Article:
The proposed station would be located in the Village Area along Brookfield Road near River Road. Construction costs, which would be covered by federal stimulus funds, would include a new station, a 300-plus-stall parking lot and train platforms, said Dan Ertl, the city's director of community development.The old station, at the west end of the split-grade line out of Milwaukee, still stands.
In Madison, an organization called Dane Alliance for Rational Transportation suggests a station in the wye connecting the Watertown Sub with the Portage Sub to set passengers down closer to Capitol Hill and the University. The station is not as close to the capitol as the Alton gets in Springfield or to the University as the Illinois Central gets in Champaign, but it is a lot closer than the station at the airport. The proposal is for a station on a curve, which is less of a problem with a fixed-formation train, at a location where a signal to allow the train onto the Portage Sub might be restrictive, but it envisions a relatively short platform. There's more conversation about this proposal at Trains for America.
The recession has reduced ridership on the existing Hiawathas.
In recent years, Hiawatha ridership nearly doubled, from 397,518 in 2002 to 766,167 last year, with a 24% jump in 2008 alone. That 93% ridership boost wasn't enough to convince the Legislature to authorize an eighth daily round trip in the 2009-'11 state budget, but it seemed to bolster the administration's case for buying the two Talgo train sets, which will increase capacity from 350 to 420 passengers on each trip.I'm worried about Wisconsin repeating the McGinnis mistake of buying relatively spartan trains.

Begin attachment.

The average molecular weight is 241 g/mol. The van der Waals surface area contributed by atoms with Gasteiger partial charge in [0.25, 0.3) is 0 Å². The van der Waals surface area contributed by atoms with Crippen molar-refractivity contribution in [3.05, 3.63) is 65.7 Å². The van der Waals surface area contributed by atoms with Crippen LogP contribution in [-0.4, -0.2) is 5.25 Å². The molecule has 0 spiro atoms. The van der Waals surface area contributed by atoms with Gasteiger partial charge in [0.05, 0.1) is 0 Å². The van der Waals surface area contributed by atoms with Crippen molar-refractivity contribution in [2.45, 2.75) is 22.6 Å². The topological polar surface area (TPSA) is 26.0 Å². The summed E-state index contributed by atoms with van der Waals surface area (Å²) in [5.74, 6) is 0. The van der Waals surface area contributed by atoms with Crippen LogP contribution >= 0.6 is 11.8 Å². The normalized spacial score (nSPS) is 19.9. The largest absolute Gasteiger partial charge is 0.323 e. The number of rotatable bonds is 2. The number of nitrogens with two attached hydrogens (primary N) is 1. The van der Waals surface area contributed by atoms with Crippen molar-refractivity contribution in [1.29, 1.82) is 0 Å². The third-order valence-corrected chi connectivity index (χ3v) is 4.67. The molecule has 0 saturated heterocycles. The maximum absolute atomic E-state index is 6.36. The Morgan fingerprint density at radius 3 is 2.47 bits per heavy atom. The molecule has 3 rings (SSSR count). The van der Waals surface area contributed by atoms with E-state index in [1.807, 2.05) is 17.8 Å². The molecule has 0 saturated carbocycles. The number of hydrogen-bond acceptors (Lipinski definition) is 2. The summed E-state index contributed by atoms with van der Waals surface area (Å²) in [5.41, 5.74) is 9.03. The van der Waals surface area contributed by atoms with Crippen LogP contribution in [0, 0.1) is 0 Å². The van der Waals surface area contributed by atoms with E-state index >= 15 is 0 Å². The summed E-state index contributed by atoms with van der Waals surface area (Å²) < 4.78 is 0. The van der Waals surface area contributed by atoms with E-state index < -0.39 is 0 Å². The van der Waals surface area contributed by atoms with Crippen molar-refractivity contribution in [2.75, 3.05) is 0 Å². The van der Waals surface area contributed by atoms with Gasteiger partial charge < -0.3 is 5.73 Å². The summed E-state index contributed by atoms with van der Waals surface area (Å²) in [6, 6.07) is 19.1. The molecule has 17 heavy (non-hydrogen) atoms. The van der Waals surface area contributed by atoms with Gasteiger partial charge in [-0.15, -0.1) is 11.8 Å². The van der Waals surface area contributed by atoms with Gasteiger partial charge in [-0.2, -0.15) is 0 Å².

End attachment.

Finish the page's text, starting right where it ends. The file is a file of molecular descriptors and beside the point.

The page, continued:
There's still a lot of work to do to get back to what was routine once. Bear in mind that an eight-coach traditional Hiawatha (.pdf) offered 420 "wider, more comfortable seats and more leg room" ahead of the Super Dome, which had a tap lounge in the bomb bay, and the Super Dome was marshalled ahead of the dining car and at least one parlor car with genuine first-class seating behind the diner. For busy periods, the coach yard could cut in another coach or two.
To help attract riders, the Talgo trains will offer amenities the Hiawatha doesn't have now, [Ron] Adams [of the Wisconsin Department of Transportation] said. Seating will be "first-class for everyone," with wider, more comfortable seats and more leg room, he said.
State officials also want to provide Wi-Fi service on the new trains, Adams said. Other improvements, such as bicycle racks, are still under study, he said. Baggage space will be similar to current trains, and the state doesn't plan to add café cars, he said.
[Republican state senator from River Hills Roberta] Darling remains skeptical.
"People love the Amtrak, they just love the Hiawatha, but I have never heard them demanding that we upgrade the trains so they will ride them," Darling said.
State officials have said the Talgo trains' lightweight construction and tilt-train technology - which lets them take sharp curves at high speeds - would be advantages for 110-mph service on the Milwaukee-to-Madison line and for a planned upgrade to high-speed service all the way from Chicago to Minneapolis-St. Paul.